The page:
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Religious, ethnic groups announce coalition to fight hate in Southern Az

A coalition of more than 50 religious, ethnic and race-based organizations from Tucson and Southern Arizona was formed in response to recent local incidents of antisemitism, anti-Asian sentiment, Islamophobia, and racism.

“Any attack on any race, religion or ethnic group is an attack on decency and good and on all of us,” the organizers of the coalition said in a statement that they read at their first meeting on Thursday. “We urge everyone in Southern Arizona not only to reject all such attacks, but to build bridges of respect and acceptance.”

The members of the group met for the first time at the Tucson Jewish Community Center on Thursday to announce the mission of the coalition.

Speaking at the front of the group, Sam Cohon, a rabbi with the congregation Beit Simcha of Tucson, said that they came together to "assemble as a coalition and to start to have ongoing meetings with community leaders." They also want to know how to respond as a group when faced with hate crimes in Southern Arizona, Cohon said.

Earlier in the month, a rabbi at the Chabad on River synagogue in Midtown Tucson found a swastika and an ethnic slur spray-painted on a side door of the Jewish place of worship.

The CEO of the Tucson Jewish Community Center, Todd Rockoff, said talk of this coalition’s formation started soon after that incident but is more a response to a larger issue of hate that religious and ethnic communities wanted to recognize.

“The impetus for local synagogues to come together happened after the recent attacks,” Rockoff said, also referring to an earlier act of vandalism at Tucson’s Congregation Chaverim. “It turned into a larger recognition of hate and bigotry that was reaching into a variety of corners of life in Tucson and Southern Arizona.”

At a group meeting with representatives present in-person and over Zoom, the individuals representing 52 different religious and ethnic-based organizations took turns speaking on the need for them to come together to push Tucsonans to get to know each other.

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“This isn’t just about us as community leaders standing up to stay something. Don’t wait for the community leaders to do something. Get to know your neighbor,” the president of the Culture of Peace Alliance, Sat Bir Kaur Khalsa, said. “It’s very important that we understand each other and that we’re learning how to talk and hearing each other with respect.”

Some of the groups represented in the coalition include Dunbar Center, the Chinese Cultural Center, NAACP, Chicanos Por La Causa, Pan Asian Community Alliance, University of Arizona Hillel, Jewish Federation of Southern Arizona, University of Arizona Pan Asian Council and the Young Women’s Christian Association.

No magic pill exists to solve hate, Rockoff said. What this organization plans to do is create an environment of mutual respect and friendship among groups there and in communities throughout Southern Arizona, he said.

The members of the coalition said that this is this being the first meeting, they’re only starting. When asked how far ahead the coalition is looking, Cohon jokingly said “Well this was our first meeting, so 30 years at least.”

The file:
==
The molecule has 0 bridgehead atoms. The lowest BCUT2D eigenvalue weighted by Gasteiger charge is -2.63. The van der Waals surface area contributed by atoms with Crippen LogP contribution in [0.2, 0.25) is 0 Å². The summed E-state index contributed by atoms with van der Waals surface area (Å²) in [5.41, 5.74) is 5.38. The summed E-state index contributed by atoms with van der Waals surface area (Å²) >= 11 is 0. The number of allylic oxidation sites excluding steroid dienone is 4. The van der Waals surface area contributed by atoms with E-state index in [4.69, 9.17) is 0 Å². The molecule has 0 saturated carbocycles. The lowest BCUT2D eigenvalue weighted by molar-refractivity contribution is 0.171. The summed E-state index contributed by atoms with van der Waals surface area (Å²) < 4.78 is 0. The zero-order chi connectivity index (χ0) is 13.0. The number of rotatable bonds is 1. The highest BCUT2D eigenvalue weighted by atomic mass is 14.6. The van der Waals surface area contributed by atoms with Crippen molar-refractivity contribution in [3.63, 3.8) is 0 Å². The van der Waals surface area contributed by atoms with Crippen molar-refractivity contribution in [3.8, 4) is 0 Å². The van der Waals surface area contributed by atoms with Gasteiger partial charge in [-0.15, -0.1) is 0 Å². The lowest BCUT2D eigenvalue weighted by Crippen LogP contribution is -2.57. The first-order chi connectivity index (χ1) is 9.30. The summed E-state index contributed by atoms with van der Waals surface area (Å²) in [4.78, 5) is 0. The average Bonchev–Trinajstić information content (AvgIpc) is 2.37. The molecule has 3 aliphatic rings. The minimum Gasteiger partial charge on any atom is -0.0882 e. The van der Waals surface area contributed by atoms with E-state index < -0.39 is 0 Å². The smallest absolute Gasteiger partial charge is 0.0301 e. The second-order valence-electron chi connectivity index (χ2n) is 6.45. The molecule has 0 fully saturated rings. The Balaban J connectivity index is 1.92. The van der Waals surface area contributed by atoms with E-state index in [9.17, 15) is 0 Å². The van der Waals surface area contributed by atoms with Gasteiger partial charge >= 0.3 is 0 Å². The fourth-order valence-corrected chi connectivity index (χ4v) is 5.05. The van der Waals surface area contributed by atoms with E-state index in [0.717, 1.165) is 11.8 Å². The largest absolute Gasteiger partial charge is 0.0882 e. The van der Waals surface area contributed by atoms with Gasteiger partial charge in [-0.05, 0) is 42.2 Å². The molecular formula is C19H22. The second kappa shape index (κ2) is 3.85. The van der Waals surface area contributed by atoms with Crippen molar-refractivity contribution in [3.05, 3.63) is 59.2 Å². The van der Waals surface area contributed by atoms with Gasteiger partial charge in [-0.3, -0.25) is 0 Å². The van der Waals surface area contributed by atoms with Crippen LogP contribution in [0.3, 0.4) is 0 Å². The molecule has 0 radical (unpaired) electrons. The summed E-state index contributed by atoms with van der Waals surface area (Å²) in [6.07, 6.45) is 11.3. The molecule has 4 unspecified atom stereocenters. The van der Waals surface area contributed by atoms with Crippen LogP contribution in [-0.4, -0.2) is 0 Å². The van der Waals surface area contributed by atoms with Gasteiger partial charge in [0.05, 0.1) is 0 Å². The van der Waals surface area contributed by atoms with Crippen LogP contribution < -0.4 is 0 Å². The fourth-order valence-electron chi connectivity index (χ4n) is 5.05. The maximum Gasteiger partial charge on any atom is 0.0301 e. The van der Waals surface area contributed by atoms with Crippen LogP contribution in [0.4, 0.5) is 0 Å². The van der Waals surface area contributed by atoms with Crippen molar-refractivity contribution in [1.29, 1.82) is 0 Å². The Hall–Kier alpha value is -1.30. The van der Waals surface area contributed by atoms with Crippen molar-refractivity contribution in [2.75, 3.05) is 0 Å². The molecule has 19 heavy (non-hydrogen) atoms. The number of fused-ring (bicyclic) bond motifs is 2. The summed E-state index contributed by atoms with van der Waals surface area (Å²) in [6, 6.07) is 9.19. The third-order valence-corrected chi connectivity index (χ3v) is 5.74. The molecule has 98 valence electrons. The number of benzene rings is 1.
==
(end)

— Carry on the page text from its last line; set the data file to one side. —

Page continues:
But commenting on how large the challenge ahead is, Sara Metz, a rabbi with Congregation Anshei Israel, said “It’s not upon us to finish this task. It’s upon us to start it.”

“We had a week to do this,” Cohon said. “We realize this is a first step.”

Different members of the coalition said that fostering friendship and dialogue will be critical to preventing future acts of hate.

“We’re not waiting for the next incident,” said Rockoff. “”We’re working together regardless of whether there is an attack. We’re trying to be proactive, on reactive.”

This first meeting provided reassurance for many participants, including Gokhan Dorum, who came representing the Sema Foundation, a local groups that helps Muslim migrants from Turkey, Central Asia and the Balkans.

Rockoff said that even though the coalition doesn’t have local government support, he hopes that Mayor Regina Romero’s statements condemning the Chabad on River attacks will be a foundation for them to cooperate in the future.

“Our migrant community (that we work with) is quite well-established at this point and have a good idea of what it's like living here,” he said. “But we don’t want anything to violate their sense that this is a place of togetherness or that hurts who we are as a community. For us, any attack hurts us as a community, and we want to work against it.”

The Tucson Jewish Community Center played a lead role in forming the coalition over the past few weeks by hosting the conversation among the different community leaders, Rockoff said. In the future, Cohon said that all the groups hope to be leaders in their own community segments and hope people throughout Tucson take the initiative to understand each other and connect.

Bennito L. Kelty is TucsonSentinel.com’s IDEA reporter, focusing on Inclusion, Diversity, Equity and Access stories, and a Report for America corps member.

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Paul Ingram/TucsonSentinel

Rabbi Sam Cohon speaks to the press to announce the formation of a coalition against hate and bigotry at the Tucson Jewish Community Center on June 17, 2021. Joined by nearly three dozen faith leaders, Cohon and others hope to form relationships among faith leaders as a response to the vandalism of two Jewish congregations in Tucson over the last several weeks.